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Schools in Nigeria capital closing for security ‘US to do everything possible to aid girls rescue’

ADDIS ABABA, May 3, (Agencies): US Secretary of State John Kerry on Saturday vowed that Washington will do “everything possible” to help Nigeria deal with Boko Haram militants, following the kidnapping of scores of schoolgirls. “Let me be clear. The kidnapping of hundreds of children by Boko Haram is an unconscionable crime,” Kerry said in a policy speech in the Ethiopian capital Addis Ababa. “We will do everything possible to support the Nigerian government to return these young women to their homes and hold the perpetrators to justice. That is our responsibility and the world’s responsibility,” he said.

The US, he added, was “working to strengthen Nigeria’s institutions and its military to combat Boko Haram’s campaign of terror and violence”. Gunmen believed to be Islamist fighters stormed the girls’ boarding school in the country’s northeast nearly three weeks ago, forcing them from their dormitories onto trucks and driving them into the bush after a gun battle with soldiers. Nigerian police on Friday said Boko Haram militants were holding 223 girls of the 276 seized from the school, revising upwards the number of youngsters abducted. The girls’ abduction has triggered global outrage and prompted protests in a number of Nigerian cities, as desperate parents call on the government to secure their release.

Nigerian mothers on Saturday vowed to hold more protests to push a greater rescue effort from authorities. Meanwhile, all schools and government offices in Nigeria’s capital will close during a three-day international conference next week, according to a presidential order that follows two bomb attacks in three weeks that killed nearly 100 people in Abuja. A statement Friday night said the measure “is to ease the flow of traffic” during the May 7-9 World Economic Forum on Africa to which hundreds of international personalities, business and African leaders are invited. Chinese Premier Li Keqiang is the guest of honor.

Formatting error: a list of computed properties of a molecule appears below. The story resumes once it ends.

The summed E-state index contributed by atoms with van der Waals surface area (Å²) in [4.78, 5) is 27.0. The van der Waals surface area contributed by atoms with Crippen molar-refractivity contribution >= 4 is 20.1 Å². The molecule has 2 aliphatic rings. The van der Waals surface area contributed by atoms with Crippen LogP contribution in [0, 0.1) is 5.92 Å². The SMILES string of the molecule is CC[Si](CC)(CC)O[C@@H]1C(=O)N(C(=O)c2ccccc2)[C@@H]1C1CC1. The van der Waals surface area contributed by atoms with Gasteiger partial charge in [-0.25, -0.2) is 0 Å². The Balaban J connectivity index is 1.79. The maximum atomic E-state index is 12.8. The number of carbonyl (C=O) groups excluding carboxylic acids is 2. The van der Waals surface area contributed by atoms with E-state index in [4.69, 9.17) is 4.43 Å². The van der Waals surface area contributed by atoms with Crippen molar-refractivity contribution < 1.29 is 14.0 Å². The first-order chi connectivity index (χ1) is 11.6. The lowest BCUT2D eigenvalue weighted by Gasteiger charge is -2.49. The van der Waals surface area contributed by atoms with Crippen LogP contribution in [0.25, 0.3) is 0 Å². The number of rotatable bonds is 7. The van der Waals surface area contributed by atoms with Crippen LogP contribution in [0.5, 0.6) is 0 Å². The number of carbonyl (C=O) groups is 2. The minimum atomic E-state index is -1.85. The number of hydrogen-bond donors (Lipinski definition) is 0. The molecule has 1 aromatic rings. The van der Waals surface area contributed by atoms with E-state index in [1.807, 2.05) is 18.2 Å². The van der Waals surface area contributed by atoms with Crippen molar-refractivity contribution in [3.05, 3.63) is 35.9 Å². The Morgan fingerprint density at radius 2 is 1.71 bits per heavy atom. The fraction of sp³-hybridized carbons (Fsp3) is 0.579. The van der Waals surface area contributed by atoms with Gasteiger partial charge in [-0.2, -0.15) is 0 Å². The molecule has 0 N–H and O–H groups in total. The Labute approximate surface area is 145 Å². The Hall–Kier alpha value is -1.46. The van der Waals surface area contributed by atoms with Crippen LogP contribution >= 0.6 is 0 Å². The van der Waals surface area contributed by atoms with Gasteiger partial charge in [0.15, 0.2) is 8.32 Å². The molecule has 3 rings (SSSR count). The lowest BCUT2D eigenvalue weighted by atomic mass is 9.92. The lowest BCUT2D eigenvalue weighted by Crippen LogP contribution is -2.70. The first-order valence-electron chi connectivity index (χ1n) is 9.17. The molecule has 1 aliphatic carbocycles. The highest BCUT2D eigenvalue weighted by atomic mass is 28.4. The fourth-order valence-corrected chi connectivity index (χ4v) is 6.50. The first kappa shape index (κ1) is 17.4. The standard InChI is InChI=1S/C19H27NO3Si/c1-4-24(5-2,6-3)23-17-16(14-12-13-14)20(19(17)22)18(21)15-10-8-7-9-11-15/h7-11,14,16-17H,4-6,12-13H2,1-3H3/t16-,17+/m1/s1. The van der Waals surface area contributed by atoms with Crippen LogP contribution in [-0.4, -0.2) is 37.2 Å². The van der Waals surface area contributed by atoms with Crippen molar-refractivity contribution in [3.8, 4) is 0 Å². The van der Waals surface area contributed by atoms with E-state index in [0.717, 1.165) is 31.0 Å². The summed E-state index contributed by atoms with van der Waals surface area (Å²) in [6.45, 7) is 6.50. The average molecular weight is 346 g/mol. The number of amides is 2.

The government has said it is deploying 6,000 police and troops to help secure the event, and President Goodluck Jonathan has assured delegates they will be safe. Further indicating Nigeria’s security threats, the US Embassy warned Americans in an email Friday that extremists were planning “an unspecified attack” on a Sheraton hotel in Nigeria’s commercial capital, Lagos. The hotel chain has two locally owned franchises in the southwestern city of about 20 million people. A duty manager at the $350-a-night Sheraton in Ikeja suburb, near the international airport, said he was unaware of any threat. He spoke on condition of anonymity because he is not authorized to speak to reporters

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